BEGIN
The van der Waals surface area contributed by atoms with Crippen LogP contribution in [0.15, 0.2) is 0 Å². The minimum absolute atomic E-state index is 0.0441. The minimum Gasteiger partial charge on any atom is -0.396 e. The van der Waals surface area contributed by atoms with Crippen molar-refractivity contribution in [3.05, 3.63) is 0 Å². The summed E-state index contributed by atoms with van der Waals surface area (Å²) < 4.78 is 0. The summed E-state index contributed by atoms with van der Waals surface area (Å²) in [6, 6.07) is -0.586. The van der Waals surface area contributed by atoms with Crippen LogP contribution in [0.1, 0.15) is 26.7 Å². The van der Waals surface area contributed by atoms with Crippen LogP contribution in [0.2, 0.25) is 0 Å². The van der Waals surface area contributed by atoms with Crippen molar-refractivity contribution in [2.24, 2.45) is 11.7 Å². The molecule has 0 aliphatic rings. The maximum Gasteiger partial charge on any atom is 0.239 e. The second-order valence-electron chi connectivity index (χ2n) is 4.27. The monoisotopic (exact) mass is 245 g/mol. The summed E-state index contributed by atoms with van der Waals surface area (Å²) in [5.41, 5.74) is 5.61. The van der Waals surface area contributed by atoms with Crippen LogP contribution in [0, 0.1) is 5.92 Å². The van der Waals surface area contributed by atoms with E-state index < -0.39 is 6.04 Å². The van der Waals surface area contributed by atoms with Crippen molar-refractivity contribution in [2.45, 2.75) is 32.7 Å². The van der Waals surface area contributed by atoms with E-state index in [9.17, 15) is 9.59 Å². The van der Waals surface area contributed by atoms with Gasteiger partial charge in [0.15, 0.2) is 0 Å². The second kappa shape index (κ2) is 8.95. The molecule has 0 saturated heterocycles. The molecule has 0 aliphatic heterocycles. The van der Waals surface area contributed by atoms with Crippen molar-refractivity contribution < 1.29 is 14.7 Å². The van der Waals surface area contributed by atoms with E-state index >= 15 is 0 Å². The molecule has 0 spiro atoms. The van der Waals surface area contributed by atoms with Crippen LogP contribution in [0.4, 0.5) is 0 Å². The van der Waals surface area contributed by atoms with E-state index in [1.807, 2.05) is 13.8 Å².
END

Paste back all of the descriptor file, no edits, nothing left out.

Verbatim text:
The van der Waals surface area contributed by atoms with Crippen LogP contribution in [0.15, 0.2) is 0 Å². The minimum absolute atomic E-state index is 0.0441. The minimum Gasteiger partial charge on any atom is -0.396 e. The van der Waals surface area contributed by atoms with Crippen molar-refractivity contribution in [3.05, 3.63) is 0 Å². The summed E-state index contributed by atoms with van der Waals surface area (Å²) < 4.78 is 0. The summed E-state index contributed by atoms with van der Waals surface area (Å²) in [6, 6.07) is -0.586. The van der Waals surface area contributed by atoms with Crippen LogP contribution in [0.1, 0.15) is 26.7 Å². The van der Waals surface area contributed by atoms with Crippen LogP contribution in [0.2, 0.25) is 0 Å². The van der Waals surface area contributed by atoms with Crippen molar-refractivity contribution in [2.24, 2.45) is 11.7 Å². The molecule has 0 aliphatic rings. The maximum Gasteiger partial charge on any atom is 0.239 e. The second-order valence-electron chi connectivity index (χ2n) is 4.27. The monoisotopic (exact) mass is 245 g/mol. The summed E-state index contributed by atoms with van der Waals surface area (Å²) in [5.41, 5.74) is 5.61. The van der Waals surface area contributed by atoms with Crippen LogP contribution in [0, 0.1) is 5.92 Å². The van der Waals surface area contributed by atoms with E-state index < -0.39 is 6.04 Å². The van der Waals surface area contributed by atoms with Crippen molar-refractivity contribution in [2.45, 2.75) is 32.7 Å². The van der Waals surface area contributed by atoms with E-state index in [9.17, 15) is 9.59 Å². The van der Waals surface area contributed by atoms with Gasteiger partial charge in [0.15, 0.2) is 0 Å². The second kappa shape index (κ2) is 8.95. The molecule has 0 saturated heterocycles. The molecule has 0 aliphatic heterocycles. The van der Waals surface area contributed by atoms with Crippen molar-refractivity contribution < 1.29 is 14.7 Å². The van der Waals surface area contributed by atoms with E-state index >= 15 is 0 Å². The molecule has 0 spiro atoms. The van der Waals surface area contributed by atoms with Crippen LogP contribution in [0.4, 0.5) is 0 Å². The van der Waals surface area contributed by atoms with E-state index in [1.807, 2.05) is 13.8 Å².